This morning I made a quick stop at Kroger. Tyson fresh chicken was on sale and there was a coupon in this Sunday’s paper for $1 off any Tyson fresh chicken. While I was examining packages of chicken that were sale priced at $1.50 to $1.75 per package (meaning I would pay 50c to 75c a piece,) I noticed another lady with Tyson chicken in her cart. She had several packages, although her packages were not sale priced. I also noticed that she had no coupons and little else in her cart. It appeared that she was stocking up for a party. I counted out 5 coupons for chicken from my stack and handed them to her. I finished picking out my chicken, paid, and headed out of the store. On my way out, I stopped at the free newspaper box in the front of the store, which was full of free papers containing the very same coupon inserts. I picked up 5 more papers, which gave me 5 more inserts, replacing those coupons I gave away.
The other day, I went to get gas. There are several gas stations near my house, so before I left, I checked the gas prices online. Because of this, I chose to drove 2 blocks farther than the gas station on the corner closest to my house, because it was over 25c cheaper per gallon. To fill up my 25 gallon tank, that’s a difference of over $6, almost 2 whole gallons worth, just for a difference of 2 blocks.
These are just two examples in my own life of how the simple act of paying attention to things can really save money. I spent substantially less on my chicken than the other customer, even after the coupons I gave her, because I paid attention to the sale. In fact, she saved $5 because I paid attention to the coupons that were right in front of the store, for free. And I saved $6 just by paying attention to the gas prices instead of simply pulling into the closest gas station when the tank was low.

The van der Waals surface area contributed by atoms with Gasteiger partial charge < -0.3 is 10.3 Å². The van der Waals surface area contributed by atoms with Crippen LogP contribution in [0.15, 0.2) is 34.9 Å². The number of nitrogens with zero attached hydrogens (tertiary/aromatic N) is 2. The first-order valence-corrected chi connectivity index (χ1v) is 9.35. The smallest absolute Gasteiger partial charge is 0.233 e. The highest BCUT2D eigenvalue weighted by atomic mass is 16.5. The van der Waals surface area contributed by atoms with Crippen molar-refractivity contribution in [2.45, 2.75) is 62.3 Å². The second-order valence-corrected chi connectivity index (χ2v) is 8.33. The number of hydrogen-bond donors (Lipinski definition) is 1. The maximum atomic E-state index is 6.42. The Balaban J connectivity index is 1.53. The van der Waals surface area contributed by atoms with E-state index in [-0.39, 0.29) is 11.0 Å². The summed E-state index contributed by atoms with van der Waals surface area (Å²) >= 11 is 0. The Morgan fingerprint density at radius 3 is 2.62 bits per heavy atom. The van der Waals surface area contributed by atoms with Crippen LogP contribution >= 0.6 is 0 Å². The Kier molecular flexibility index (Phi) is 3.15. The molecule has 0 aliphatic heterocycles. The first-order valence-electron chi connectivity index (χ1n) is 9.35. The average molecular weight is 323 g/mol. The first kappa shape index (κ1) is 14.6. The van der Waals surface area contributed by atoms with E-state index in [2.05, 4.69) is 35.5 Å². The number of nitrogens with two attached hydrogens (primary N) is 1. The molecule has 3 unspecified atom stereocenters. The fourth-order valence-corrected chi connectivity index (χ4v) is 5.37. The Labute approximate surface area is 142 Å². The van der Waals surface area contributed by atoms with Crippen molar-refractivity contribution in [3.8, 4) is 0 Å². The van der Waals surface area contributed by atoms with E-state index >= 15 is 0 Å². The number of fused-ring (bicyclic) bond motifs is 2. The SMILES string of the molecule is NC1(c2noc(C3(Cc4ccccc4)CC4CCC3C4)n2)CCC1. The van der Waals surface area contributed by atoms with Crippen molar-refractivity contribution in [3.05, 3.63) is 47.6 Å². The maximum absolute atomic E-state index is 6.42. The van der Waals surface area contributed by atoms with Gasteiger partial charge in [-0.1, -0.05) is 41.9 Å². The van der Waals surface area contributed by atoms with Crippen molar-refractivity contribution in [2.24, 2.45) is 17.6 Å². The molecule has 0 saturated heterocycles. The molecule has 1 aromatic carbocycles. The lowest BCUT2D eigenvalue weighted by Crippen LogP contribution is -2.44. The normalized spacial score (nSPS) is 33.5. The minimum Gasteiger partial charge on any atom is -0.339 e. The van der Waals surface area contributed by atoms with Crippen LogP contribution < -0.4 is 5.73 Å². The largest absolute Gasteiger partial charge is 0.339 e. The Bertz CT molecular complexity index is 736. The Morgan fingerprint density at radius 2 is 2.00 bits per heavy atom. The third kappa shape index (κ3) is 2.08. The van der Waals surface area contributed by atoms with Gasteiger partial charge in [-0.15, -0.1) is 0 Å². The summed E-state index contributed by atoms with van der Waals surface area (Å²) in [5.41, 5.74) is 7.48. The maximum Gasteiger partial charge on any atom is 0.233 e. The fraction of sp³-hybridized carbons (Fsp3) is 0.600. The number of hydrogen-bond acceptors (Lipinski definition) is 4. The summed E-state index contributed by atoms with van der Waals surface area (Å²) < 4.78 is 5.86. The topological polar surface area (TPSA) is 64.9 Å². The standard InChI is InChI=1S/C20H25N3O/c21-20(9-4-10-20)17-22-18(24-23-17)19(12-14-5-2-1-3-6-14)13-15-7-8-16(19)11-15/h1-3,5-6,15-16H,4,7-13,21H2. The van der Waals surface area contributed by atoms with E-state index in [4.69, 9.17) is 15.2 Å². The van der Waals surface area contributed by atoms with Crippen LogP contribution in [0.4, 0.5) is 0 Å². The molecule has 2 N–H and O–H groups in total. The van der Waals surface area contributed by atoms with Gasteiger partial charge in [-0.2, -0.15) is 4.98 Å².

For some people, they will save money with even less effort. Many people pay very little attention to where their money goes. When they come to the end of the month and someone asks them what they spent their money on, they often have no clue. Many people simply swipe their debit card at the gas station, at the grocery store, at the corner drug store, and pay very little attention, if any, to the dollar amount on the register. In fact, most people, even those who are very frugal, are guilty of this at some time or another.
If you are not a frugal or thrifty person, but looking to become one, my best piece of advice is to start paying attention. Start small. Take one day and write down all the money you spend that day. Just pay attention for one day. You might be really surprised. Then you can start to branch out a little bit. Download a gas prices app and the next time you need gas, stop and check the prices, you might find the next closest station has the best deal. Start paying attention to the sale papers from the grocery stores. You don’t have to use coupons to save money this way, if you only buy what is on sale and then cook your meals around that, you still be saving money over just making whatever you want whenever you want.